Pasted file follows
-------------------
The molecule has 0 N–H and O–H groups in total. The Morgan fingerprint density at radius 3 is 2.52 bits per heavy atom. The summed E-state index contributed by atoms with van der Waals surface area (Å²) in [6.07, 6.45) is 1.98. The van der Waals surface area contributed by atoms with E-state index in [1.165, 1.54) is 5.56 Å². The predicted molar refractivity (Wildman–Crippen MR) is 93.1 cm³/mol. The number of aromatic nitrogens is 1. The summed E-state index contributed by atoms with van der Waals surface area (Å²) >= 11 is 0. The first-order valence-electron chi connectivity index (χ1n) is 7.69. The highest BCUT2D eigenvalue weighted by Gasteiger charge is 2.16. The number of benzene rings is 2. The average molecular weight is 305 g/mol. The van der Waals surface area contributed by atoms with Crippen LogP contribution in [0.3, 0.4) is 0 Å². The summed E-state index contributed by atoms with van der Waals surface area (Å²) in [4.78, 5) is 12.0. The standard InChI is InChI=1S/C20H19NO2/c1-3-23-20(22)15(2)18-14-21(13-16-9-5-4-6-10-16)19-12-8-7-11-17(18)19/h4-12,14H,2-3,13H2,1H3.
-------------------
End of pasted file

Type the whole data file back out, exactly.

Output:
The molecule has 0 N–H and O–H groups in total. The Morgan fingerprint density at radius 3 is 2.52 bits per heavy atom. The summed E-state index contributed by atoms with van der Waals surface area (Å²) in [6.07, 6.45) is 1.98. The van der Waals surface area contributed by atoms with E-state index in [1.165, 1.54) is 5.56 Å². The predicted molar refractivity (Wildman–Crippen MR) is 93.1 cm³/mol. The number of aromatic nitrogens is 1. The summed E-state index contributed by atoms with van der Waals surface area (Å²) >= 11 is 0. The first-order valence-electron chi connectivity index (χ1n) is 7.69. The highest BCUT2D eigenvalue weighted by Gasteiger charge is 2.16. The number of benzene rings is 2. The average molecular weight is 305 g/mol. The van der Waals surface area contributed by atoms with Crippen LogP contribution in [0.3, 0.4) is 0 Å². The summed E-state index contributed by atoms with van der Waals surface area (Å²) in [4.78, 5) is 12.0. The standard InChI is InChI=1S/C20H19NO2/c1-3-23-20(22)15(2)18-14-21(13-16-9-5-4-6-10-16)19-12-8-7-11-17(18)19/h4-12,14H,2-3,13H2,1H3.